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Location: Barnoldswick. Nearer to Heaven than Gloria.


Post by Stanley »


We have an overall picture of Martons Both from last week. Now let’s have a look at the more recent history. Let’s take it as read that the Romans knew of the country round the Martons, the major Roman Road from Ilkley and points east to Ribchester and the west passed between Barnoldswick and Marton and recent LIDAR surveys suggest the possibility of a significant Roman presence in Barnoldswick.
In Domesday (1086) There is a record of ‘Martum’ (Martons Both) and ‘Ventorp’. Martum is believed to have originated in the Saxon name ‘Meretown’, referring to low lying boggy land, and became Marton. Ventorp (other spellings possible!) derived through Unktorp, Crane End and Crake End to Ingthorpe which later became a Grange of Bolton Priory. After the Conquest Roger de Poitu was the overlord and he gave the tenancy to Pagamus who was first lord of the manor and had a moated house near the site of the church at East Marton. His family evolved into the de Marton family over the next 500 years of lordship. I have a record of a William de Marton being rector of Marton in 1186 by which time we know that the church had been built. They were an important family because in 1397 the Poll Tax Roll for Marton includes Sir Simon de Marton who paid twenty shillings. Henry Taylor a draper, John Spendlove and Simon Taylor, both tailors, John Green the blacksmith and Richard Webster all paid sixpence. The total for Marton was thirty five shillings and fourpence, Skipton paid thirty five shillings, a good indication of comparative importance. I also came across a connection to Broughton with a record that in 1315/16 William de Marton and Petrus Gilliot (remember them as owners of Gilliot Place in my account of the Tempests?) Perhaps this was because of a temporary mortgage.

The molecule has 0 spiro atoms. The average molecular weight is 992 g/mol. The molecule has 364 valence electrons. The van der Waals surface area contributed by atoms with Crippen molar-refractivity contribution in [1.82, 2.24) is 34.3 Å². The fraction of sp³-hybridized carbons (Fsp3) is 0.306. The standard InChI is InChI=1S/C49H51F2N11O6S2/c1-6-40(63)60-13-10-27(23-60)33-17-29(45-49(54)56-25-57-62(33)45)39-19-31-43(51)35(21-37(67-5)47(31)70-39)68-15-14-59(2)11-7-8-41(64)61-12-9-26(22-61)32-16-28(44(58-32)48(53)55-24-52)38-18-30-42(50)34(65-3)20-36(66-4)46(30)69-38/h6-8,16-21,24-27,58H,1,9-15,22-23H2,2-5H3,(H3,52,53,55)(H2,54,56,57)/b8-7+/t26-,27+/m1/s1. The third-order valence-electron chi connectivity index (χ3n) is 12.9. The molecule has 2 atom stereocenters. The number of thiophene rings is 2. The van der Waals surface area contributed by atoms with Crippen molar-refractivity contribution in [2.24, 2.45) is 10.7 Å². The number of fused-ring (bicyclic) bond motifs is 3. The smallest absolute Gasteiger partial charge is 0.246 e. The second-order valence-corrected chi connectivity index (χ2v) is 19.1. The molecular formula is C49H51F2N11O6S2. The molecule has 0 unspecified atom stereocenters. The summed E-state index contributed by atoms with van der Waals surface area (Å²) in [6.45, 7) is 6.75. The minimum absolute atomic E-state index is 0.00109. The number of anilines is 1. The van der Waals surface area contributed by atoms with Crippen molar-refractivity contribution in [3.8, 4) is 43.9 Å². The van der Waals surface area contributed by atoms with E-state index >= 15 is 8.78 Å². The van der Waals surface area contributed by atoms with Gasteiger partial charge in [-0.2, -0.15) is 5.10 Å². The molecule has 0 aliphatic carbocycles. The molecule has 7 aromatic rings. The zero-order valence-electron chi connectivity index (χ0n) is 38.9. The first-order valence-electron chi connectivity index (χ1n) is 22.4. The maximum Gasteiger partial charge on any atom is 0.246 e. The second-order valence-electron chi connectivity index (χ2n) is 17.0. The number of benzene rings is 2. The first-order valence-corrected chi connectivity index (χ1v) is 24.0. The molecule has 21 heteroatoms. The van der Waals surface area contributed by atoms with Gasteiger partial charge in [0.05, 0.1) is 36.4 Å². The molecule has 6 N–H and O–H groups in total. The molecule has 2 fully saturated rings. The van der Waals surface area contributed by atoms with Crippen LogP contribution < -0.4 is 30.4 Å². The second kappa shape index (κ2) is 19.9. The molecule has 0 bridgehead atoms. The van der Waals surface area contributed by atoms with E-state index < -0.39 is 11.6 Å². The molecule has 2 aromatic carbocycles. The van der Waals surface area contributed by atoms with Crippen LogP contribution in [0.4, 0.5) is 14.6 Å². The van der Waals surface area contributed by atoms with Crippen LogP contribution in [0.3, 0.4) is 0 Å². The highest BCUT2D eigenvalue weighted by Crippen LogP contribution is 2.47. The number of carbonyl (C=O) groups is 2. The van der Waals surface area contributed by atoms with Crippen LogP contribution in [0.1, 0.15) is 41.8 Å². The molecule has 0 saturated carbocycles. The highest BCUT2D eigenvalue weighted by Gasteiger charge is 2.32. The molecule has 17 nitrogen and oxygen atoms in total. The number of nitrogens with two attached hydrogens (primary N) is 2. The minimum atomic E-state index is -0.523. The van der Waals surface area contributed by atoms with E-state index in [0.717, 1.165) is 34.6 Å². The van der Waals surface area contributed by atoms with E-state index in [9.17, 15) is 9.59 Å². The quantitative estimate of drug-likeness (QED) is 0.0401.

Things started to change in the 16th century. In about 1535 Thomas de Marton sold West Marton Hall to Thomas Heber of Elslack and in about 1600 Lancelot de Marton sold the remainder of the Marton lands to the Hebers. Thomas Heber was a Parliamentarian in the Civil War (1642-1651) and lived through the wasting of Craven by the troops of Prince Rupert on his way to Marston Moor where he was defeated. In 1752 the Hebers inherited the parish of Hodnet in Shropshire and the family’s interest in the Martons began to decline. Richard Heber inherited the Martons in 1803 but after 1826 he lived abroad and the Martons were mortgaged to finance this. When he died in 1833 he left what remained of the estate to his sister Mary Cholmondley who lived at West Marton. All the Heber lands were sold to Richard Henry Roundell in 1841 except for 50 acres owned by the Ingham family at Marton house and 60 acres owned by Mr Wasney.
I think I’ve worked you hard enough this week, too many names and dates but if we want to understand the history it has to be done!Next week will be easier.


Marton Hall in 1800.
Stanley Challenger Graham
Stanley's View
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"Beware of certitude" (Jimmy Reid)
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